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Planning and Implementation Issues for Community Oriented Policing: The Houston Experience

NCJ Number
Date Published
89 pages
The experience of the Houston Police Department in planned change that resulted in establishing community policing is examined, with emphasis on the planning and implementation issues that other police agencies might encounter in conducting change efforts.
The research focused on the period from 1980 through 1991 and used information collected in interviews and conversations during 1987-91 with 20 participants in the agency's first executive session in 1986, as well as formal interviews in 1991-92 with 20 current or former members of the agency. Study information also came from observations and reviews of documents, newspaper articles, and the literature. Results revealed that although the Houston Police Department did not fully implement neighborhood-oriented policing, it made significant changes between 1980 and 1992. The concept of neighborhood-oriented policing became the catalyst for legitimizing the change process. Further changes starting in 1992 have resulted in further changes under its third police administration since the inception of neighborhood-oriented policing. The issues addressed and the methods used in the process of change in Houston can be regarded as efforts to accomplish the three stages of the change process: unfreezing, changing, and refreezing. The Houston experience also reveals that broad-based change is extremely difficult to accomplish and that crucial determinants of success may be beyond the control of organizational managers. Figures, footnotes, and 19 references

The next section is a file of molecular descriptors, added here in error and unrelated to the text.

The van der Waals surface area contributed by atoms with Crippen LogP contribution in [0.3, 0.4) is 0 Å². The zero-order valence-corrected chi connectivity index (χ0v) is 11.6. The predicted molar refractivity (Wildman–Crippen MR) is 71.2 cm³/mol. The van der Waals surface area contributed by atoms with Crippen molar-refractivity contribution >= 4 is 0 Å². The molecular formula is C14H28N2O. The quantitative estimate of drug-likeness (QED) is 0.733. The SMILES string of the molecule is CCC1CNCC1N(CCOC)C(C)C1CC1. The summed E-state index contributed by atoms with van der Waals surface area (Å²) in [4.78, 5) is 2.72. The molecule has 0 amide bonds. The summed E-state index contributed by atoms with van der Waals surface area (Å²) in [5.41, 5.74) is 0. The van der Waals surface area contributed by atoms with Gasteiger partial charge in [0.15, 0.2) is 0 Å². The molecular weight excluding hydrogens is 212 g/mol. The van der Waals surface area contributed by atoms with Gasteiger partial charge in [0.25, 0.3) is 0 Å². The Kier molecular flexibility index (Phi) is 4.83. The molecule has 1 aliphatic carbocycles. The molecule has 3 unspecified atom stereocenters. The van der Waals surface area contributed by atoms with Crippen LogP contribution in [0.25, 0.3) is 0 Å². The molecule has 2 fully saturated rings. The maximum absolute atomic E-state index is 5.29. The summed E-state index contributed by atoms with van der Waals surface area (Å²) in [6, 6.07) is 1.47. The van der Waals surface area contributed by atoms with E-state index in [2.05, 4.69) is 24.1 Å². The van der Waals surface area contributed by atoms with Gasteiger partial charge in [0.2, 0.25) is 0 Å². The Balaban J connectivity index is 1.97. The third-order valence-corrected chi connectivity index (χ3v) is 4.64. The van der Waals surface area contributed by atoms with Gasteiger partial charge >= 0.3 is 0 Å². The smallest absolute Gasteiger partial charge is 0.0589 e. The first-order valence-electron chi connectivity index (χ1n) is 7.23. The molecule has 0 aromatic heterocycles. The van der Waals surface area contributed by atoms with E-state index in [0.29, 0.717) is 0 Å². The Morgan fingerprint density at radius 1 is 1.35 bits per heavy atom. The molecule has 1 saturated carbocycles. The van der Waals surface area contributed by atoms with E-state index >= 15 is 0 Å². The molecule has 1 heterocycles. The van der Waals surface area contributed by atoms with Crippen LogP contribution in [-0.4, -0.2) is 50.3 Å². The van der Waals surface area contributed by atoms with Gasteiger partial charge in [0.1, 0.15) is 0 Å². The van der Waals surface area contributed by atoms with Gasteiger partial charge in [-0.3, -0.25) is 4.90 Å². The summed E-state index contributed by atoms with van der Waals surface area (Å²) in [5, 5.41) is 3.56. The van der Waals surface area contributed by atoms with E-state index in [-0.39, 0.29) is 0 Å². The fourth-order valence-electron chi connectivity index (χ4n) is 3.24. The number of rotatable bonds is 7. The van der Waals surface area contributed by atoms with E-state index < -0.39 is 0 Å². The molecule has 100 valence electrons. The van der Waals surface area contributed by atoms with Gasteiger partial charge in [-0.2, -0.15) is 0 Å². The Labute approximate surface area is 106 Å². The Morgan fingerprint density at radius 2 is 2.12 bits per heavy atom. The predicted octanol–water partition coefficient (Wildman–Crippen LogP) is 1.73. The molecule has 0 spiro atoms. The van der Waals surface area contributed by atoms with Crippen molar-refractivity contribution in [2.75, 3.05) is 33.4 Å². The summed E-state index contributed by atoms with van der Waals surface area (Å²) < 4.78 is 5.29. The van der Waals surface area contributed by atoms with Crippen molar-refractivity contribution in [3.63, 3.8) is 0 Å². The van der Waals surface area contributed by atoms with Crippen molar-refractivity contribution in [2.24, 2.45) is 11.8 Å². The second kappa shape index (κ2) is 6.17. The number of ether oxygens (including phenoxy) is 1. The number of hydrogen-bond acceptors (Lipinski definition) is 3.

Date Published: January 1, 1996